20 Oct / The Seeing Stick by Jane Yolen, illustrated by Daniela Jaglenka Terrazzini
Without a doubt, the most remarkable part of this striking new edition of Jane Yolen’s 1977 title are the pictures. The story is simple: a Chinese emperor’s daughter, blind since birth, learns to “see” with the help of a wise old man and his mysteriously powerful walking stick.
But oh how the tale comes to vibrant life with newcomer (this is only her second children’s title!) Daniela Terrazzini’s magical pictures. To underscore young Hwei Ming’s dark existence, the book begins in black and white with a few shades of gray. At the emperor’s desperate bidding, monks, physicians, and other specialists arrive to cure the girl, hoping to earn the promised reward of many jewels.
Yet no one can help her … until a very old man literally begins to change the landscape, adding a few muted splashes of blues and maroons, as he journeys toward the palace to help Hwei Ming. The walking stick he carries brings his stories to life, adding vibrant color to his many tales… and the book’s pages actually shine and shimmer with Terrazzini’s gorgeous illustrations.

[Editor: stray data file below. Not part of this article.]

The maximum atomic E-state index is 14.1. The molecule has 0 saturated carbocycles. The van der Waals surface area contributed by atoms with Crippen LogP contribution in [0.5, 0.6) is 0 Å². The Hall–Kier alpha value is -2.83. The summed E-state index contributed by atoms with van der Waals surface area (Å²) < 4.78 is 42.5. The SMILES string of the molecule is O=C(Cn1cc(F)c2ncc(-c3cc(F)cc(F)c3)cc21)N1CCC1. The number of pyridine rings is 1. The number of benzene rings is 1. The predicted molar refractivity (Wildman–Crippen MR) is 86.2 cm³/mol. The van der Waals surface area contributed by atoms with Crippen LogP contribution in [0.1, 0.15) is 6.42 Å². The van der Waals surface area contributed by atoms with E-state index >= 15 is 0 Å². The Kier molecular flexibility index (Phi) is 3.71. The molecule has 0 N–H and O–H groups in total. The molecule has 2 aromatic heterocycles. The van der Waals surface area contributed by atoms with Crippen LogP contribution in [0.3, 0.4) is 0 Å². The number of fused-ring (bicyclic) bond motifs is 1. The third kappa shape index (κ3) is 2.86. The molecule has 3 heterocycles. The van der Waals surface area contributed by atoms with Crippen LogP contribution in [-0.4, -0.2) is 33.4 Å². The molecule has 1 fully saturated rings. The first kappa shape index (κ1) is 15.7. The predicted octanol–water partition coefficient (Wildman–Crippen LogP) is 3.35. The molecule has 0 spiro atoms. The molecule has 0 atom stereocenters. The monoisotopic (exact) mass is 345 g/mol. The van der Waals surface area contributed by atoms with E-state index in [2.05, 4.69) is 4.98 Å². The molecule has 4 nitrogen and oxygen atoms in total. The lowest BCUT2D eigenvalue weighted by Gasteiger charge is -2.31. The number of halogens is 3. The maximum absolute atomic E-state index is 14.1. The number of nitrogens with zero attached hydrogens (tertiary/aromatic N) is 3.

With the old man’s gentle guidance, Hwei Ming learns to “see” with her fingers, her hands, her inner being, and she, too, bursts into color – her cheeks turn pink, her rich brocade dresses swoosh, she glows with new understanding. The transformation of Hwei Ming’s world, both in her story and on the actual page, is astonishing. Terrazzini’s talent truly presents a magical gift of technicolor sight.
Published: 1977, 2009 (newly illustrated edition)